Myth: It’s incorrect to start a sentence with a coordinating conjunction (and, but, or, for, nor, yet, so)

This rule is a provisional one, meant to help beginning writers to see the differences between oral and written communication.

Whereas in speech we very often use conjunctions, especially “and” and “but,” in text a writer’s overuse of conjunctions at the beginnings of sentences makes for repetitive and sloppy writing. To combat this stylistic problem, people who teach beginning writers sometimes ban the use of any coordinating conjunction at the beginning of a sentence.

But such an all-out ban is misguided. In fact, plenty of good writers begin their sentences with coordinating conjunctions once in a while.

Do note that it has become acceptable in popular and literary language, but is still deemed unacceptable in many academic circles.

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Writing myths: The reasons we get bad advice

Depending how writing advice is motivated, it can be more or less helpful, and myths about good writing often begin with good intentions. Good writers look past good intentions to get good results, though, and this article will help you find these good results by showing the reasons behind common pieces of misleading writing advice.

Look below for our entries on writing myths, which each explain a myth, why it can be safely dismissed, and what is useful about it.

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Interactive example of a well-structured essay

This example guides you through an essay structure. It shows how to build an effective introduction, focused paragraphs, clear transitions between ideas, and a strong conclusion. Note that each paragraph addresses a single central point, introduced by a topic sentence, and that each point is directly related to the thesis statement.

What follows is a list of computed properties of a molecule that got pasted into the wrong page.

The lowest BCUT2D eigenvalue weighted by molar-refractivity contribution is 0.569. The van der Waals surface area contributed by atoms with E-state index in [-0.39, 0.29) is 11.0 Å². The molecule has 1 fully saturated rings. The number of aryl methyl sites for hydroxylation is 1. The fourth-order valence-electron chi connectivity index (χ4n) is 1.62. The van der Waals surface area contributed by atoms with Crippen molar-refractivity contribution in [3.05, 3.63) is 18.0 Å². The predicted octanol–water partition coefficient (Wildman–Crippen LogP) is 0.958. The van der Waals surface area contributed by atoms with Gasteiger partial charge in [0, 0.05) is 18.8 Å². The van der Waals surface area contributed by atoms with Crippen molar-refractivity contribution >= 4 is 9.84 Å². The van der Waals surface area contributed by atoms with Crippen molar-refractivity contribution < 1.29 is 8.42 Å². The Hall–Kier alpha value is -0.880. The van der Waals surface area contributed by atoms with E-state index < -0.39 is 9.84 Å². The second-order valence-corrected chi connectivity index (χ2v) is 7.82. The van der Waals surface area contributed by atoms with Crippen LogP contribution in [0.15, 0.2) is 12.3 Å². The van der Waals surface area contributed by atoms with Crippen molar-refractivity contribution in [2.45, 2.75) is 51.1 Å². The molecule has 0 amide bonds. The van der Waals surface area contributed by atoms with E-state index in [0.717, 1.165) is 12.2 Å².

As you read, hover over the highlighted parts to learn what they do and why they work. This is a relatively short essay, but its principles can be applied to any length of essay.

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Linking words and phrases in academic writing

Linking words, also known as transitions, are among the most important elements in writing, since they allow readers to see the relationships between your ideas. There are several categories of transitions, including words and phrases that signal contrasts and agreement.

Because transitions are so important, it’s critical that you don’t misuse them. This article presents both common transitions and commonly misused transitions, along with examples.

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The difference between essays and other forms of writing

Barring the obvious answer (to get a degree), in answering this question we need first to ask, what distinguishes an essay from any other form of writing? Most people will have strong intuitions that newspaper articles, scientific reports, and short stories, for example, are not forms of essay, but it might be hard to distinguish exactly why these don’t count as essays.

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The revision process: Fine-grained details

After you’ve revised your paper with the broader, global concerns in mind, it’s time to turn to the fine-grained details of the writing.

The goal of this stage of editing and proofreading is to produce an optimally concise, precise, and coherent essay, and one that is impeccably formatted. Again, you should address certain things first in this process: there’s no sense in focusing on a misplaced comma if the sentence should be rephrased; there’s no sense in rephrasing a sentence if that sentence should be cut.

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The revision process: Global concerns

There’s no sense in focusing on a sentence if the whole paragraph needs to be revised; there’s no sense in focusing on a paragraph if the whole section needs to be reworked or cut. For these reasons, global concerns should be your first order of duty in editing, and you should work from general to specific, leaving the fine-grained details for later. In looking at global concerns, concentrate on purpose and organization.

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